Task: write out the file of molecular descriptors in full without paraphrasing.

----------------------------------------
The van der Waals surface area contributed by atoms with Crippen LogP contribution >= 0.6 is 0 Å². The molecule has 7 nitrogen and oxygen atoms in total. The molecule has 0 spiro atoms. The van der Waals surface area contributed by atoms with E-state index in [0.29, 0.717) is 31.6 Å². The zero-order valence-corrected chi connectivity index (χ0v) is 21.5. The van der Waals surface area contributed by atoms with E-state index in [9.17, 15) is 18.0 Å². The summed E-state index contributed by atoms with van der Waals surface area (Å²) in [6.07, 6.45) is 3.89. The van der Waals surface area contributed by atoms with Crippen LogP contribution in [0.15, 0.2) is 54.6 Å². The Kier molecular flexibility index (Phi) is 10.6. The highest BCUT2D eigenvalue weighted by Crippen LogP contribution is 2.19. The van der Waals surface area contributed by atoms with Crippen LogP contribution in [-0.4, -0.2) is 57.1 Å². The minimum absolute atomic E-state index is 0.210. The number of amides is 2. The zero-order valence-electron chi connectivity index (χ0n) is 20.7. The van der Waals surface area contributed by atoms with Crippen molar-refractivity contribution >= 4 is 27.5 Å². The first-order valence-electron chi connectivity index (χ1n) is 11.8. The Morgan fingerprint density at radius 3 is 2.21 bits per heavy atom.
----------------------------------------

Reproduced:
The van der Waals surface area contributed by atoms with Crippen LogP contribution >= 0.6 is 0 Å². The molecule has 7 nitrogen and oxygen atoms in total. The molecule has 0 spiro atoms. The van der Waals surface area contributed by atoms with E-state index in [0.29, 0.717) is 31.6 Å². The zero-order valence-corrected chi connectivity index (χ0v) is 21.5. The van der Waals surface area contributed by atoms with E-state index in [9.17, 15) is 18.0 Å². The summed E-state index contributed by atoms with van der Waals surface area (Å²) in [6.07, 6.45) is 3.89. The van der Waals surface area contributed by atoms with Crippen LogP contribution in [0.15, 0.2) is 54.6 Å². The Kier molecular flexibility index (Phi) is 10.6. The highest BCUT2D eigenvalue weighted by Crippen LogP contribution is 2.19. The van der Waals surface area contributed by atoms with Crippen LogP contribution in [-0.4, -0.2) is 57.1 Å². The minimum absolute atomic E-state index is 0.210. The number of amides is 2. The zero-order valence-electron chi connectivity index (χ0n) is 20.7. The van der Waals surface area contributed by atoms with Crippen molar-refractivity contribution >= 4 is 27.5 Å². The first-order valence-electron chi connectivity index (χ1n) is 11.8. The Morgan fingerprint density at radius 3 is 2.21 bits per heavy atom.